It can feel like a punch in the stomach; like the end of the world as you knew it. If this has happened to you, then you need to understand what receiving a diagnosis of bipolar really means. What will your son or daughter’s life look like now? Please don’t despair. It’s still possible for them to have a fulfilling life.
This is part 2 in a series on mental illness. May is Mental Health Awareness month so I’m focusing on this issue. My information is from The National Alliance on Mental Illness, nami.org Refer to the first blog of the series (May 1st) for a further introduction to the topic of mental illness.
Bipolar Disorder is also known as manic depression. A mood disorder, bipolar affects nearly 6 million adults in the U.S. Characterized by extreme shifts in mood, energy, and functioning, people experience alternating episodes of mania (severe highs), depression (severe lows), and mixed states which contain elements of both high and low experiences.
These episodes may last for days, weeks, or even months, and are often separated by periods of fairly normal moods. A chronic condition with recurring episodes, bipolar often begins in adolescence or early adulthood. If your child has been diagnosed, remember – it does NOT mean they’re sentenced to a life of misery. Good treatment is available from many professionals who are continually improving their understanding of this mental health issue.
Manic phase – Hyperactivity, anger, impaired judgement, increased spending or sex drive, aggressive behavior, grandiose notions, delusions, and exaggerated feelings of productivity and self-confidence. Loss of control, disorganization, extreme irritability, and eventual inability to function can occur. Manic highs are often described as one’s best feeling ever, so people rarely seek treatment during this time saying they feel more creative and productive.
Depressive phase – Loss of capacity for pleasure, profound sadness, irritability, sleep changes (insomnia can last for days), decreased appetite and concentration, low self-esteem, and thoughts of suicide are common.
Scientific evidence suggests bipolar disorder may be the result of a chemical imbalance in the brain. Research has also shown evidence of a genetic predisposition. While hereditary, it’s not always passed down to the next generation. My mother lived with bipolar, but I’m not. Occasionally, life events such as a serious loss, chronic illness, or financial problems can trigger an episode in those with a predisposition. Some believe alcohol or drug abuse can trigger bipolar-like symptoms.
Most people living with bipolar disorder (80-90%) can achieve recovery with a treatment plan. How encouraging! Maintenance treatment with a mood stabilizer is known to significantly reduce the number and severity of episodes. Becoming educated and learning coping skills are essential to manage stress that can trigger episodes. Effectiveness of treatment depends on the severity, how long the individual has suffered with it, how well they respond to medication and how engaged they are in their recovery.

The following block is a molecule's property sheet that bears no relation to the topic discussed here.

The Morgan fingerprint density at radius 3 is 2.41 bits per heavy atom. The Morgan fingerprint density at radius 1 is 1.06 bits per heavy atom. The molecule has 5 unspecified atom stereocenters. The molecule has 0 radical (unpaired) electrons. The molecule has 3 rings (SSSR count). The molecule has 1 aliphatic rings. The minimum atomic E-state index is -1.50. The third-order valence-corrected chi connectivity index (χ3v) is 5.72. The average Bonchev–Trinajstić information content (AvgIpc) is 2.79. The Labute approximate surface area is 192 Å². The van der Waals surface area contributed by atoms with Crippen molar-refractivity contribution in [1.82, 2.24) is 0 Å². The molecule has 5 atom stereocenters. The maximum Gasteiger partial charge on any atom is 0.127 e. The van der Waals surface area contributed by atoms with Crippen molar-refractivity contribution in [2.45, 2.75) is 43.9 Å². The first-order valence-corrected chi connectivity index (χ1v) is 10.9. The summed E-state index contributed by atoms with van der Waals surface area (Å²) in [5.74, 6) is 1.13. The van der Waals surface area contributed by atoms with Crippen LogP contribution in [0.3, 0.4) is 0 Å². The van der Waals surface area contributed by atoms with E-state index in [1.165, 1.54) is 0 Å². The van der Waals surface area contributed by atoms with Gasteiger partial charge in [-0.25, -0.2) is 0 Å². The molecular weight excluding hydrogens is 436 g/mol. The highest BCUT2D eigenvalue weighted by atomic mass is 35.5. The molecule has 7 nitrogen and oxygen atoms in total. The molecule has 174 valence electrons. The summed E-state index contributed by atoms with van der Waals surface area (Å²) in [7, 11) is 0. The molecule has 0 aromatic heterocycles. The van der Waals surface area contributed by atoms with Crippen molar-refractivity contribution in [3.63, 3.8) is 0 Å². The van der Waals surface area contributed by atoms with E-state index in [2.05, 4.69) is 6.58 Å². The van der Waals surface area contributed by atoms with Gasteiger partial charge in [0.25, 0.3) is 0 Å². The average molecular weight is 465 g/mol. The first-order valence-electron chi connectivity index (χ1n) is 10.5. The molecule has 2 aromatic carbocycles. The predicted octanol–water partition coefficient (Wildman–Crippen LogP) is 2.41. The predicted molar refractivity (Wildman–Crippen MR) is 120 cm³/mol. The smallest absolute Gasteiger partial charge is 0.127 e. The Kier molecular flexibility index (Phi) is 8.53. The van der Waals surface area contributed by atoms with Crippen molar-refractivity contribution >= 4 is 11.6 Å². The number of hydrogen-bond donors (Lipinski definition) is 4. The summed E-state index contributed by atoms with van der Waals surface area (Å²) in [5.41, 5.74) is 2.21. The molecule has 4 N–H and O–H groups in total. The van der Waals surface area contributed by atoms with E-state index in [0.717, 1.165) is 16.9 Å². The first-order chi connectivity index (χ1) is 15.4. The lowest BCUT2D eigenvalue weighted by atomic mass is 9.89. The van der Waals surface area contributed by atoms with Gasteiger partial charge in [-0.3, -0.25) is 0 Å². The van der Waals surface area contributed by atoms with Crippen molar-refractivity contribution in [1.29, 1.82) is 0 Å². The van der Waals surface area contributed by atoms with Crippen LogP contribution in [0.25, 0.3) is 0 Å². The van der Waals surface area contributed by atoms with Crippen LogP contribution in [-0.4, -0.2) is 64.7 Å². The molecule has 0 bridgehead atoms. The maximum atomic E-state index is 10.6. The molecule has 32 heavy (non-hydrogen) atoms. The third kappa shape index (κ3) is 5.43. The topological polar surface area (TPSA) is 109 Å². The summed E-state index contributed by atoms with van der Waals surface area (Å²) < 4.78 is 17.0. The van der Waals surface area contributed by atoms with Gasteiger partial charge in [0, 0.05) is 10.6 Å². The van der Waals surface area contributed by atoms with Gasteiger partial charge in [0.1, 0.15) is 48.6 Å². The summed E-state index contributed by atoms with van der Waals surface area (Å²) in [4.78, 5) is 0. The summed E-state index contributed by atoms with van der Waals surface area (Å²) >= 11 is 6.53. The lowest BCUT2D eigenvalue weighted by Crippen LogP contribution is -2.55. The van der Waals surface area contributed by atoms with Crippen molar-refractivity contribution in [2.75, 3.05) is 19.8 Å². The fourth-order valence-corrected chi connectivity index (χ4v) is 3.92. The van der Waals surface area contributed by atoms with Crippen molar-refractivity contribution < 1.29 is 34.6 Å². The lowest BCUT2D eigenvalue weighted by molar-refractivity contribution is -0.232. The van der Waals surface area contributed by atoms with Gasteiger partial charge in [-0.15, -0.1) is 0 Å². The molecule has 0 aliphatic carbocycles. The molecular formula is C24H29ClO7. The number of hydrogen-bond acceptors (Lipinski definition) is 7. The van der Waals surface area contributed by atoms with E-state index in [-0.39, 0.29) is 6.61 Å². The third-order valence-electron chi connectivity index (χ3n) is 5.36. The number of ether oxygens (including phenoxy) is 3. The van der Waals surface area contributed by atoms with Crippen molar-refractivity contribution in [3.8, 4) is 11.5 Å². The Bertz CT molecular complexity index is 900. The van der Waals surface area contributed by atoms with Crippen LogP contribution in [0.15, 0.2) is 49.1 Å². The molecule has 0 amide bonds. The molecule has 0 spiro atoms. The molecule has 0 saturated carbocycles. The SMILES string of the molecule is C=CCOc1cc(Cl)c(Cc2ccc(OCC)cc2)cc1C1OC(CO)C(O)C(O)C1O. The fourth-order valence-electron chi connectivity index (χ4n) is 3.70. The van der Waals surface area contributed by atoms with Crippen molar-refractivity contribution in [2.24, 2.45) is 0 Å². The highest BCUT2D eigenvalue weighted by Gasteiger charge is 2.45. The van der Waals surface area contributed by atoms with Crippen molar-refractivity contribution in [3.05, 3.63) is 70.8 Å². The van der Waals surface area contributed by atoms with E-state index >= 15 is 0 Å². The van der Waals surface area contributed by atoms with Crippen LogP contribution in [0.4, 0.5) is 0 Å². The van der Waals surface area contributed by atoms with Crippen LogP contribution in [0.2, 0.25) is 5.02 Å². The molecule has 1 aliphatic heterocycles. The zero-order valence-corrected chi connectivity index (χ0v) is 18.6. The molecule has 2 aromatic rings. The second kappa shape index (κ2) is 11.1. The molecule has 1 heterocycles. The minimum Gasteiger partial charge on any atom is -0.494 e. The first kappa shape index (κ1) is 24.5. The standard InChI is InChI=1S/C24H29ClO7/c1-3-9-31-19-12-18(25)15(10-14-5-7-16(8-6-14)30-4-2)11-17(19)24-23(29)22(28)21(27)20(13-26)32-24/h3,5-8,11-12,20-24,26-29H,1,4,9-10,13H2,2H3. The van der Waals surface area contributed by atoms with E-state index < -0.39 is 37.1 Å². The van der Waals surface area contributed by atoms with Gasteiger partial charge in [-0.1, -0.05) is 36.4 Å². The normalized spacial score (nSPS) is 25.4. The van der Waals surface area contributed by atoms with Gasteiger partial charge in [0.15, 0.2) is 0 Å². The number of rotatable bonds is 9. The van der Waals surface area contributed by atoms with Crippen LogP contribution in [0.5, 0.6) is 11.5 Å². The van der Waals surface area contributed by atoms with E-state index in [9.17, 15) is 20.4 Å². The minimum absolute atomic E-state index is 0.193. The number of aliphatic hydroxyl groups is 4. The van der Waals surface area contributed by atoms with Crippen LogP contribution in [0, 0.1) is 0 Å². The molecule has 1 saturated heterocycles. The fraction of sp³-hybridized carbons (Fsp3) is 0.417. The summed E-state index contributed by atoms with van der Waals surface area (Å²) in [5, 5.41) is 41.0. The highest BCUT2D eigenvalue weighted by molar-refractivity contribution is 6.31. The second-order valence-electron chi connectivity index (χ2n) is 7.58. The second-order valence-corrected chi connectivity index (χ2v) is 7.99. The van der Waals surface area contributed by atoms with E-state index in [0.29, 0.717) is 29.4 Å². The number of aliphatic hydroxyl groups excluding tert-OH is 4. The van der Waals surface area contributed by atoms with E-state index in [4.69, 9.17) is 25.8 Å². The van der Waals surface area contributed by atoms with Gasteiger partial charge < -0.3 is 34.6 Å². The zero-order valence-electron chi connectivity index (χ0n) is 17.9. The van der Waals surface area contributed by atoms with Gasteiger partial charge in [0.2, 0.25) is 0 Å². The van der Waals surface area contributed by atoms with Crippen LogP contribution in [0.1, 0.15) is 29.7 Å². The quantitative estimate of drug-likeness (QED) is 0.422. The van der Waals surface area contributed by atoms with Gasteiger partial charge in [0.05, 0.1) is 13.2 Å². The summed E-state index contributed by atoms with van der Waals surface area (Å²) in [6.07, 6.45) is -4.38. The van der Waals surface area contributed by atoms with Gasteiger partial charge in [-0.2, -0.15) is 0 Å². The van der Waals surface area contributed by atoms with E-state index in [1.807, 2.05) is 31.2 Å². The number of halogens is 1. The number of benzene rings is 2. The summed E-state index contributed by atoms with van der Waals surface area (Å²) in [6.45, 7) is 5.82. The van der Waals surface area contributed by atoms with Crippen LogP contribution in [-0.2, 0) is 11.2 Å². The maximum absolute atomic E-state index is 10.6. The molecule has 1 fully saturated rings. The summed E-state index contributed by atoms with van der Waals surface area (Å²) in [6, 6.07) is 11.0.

Although a chronic illness, bipolar is highly treatable and options are continually improving the future outlook. With accurate diagnosis, effective medication, attention to health/wellness combined with counseling, peer and family support, most people living with bipolar can obtain relief from their symptoms and live satisfying, meaningful lives. That’s great news.
Authors of the helpful book Facing Bipolar, say individuals should not let bipolar define them. They are much more than their disorder. This book does a great job of explaining this disorder, helping individuals understand what it means for their lives and how they need to take care of themselves.
Facing Bipolar, Russ Federman and J. Anderson Thomson
An Unquiet Mind, Kay Redfield Jamison; she’s one of the leading authorities and is herself bipolar; this is her story
A Brilliant Madness: Living with Manic-Depressive Illness, Patty Duke and Gloria Hochman tell Patty’s story of living with bipolar as a successful actress. She became a well-known advocate and spokesperson for the mental health community.
Check out this resource: Nami-FaithNet Affiliated with NAMI (mentioned above) they encourage a more welcoming and supportive community for persons and families whose faith is a key component of their experience.
Be comforted by this Bible verse:
“Peace I leave with you; my peace I give you. I do not give to you as the world gives. Do not let your hearts be troubles and do not be afraid.” (John 14:27)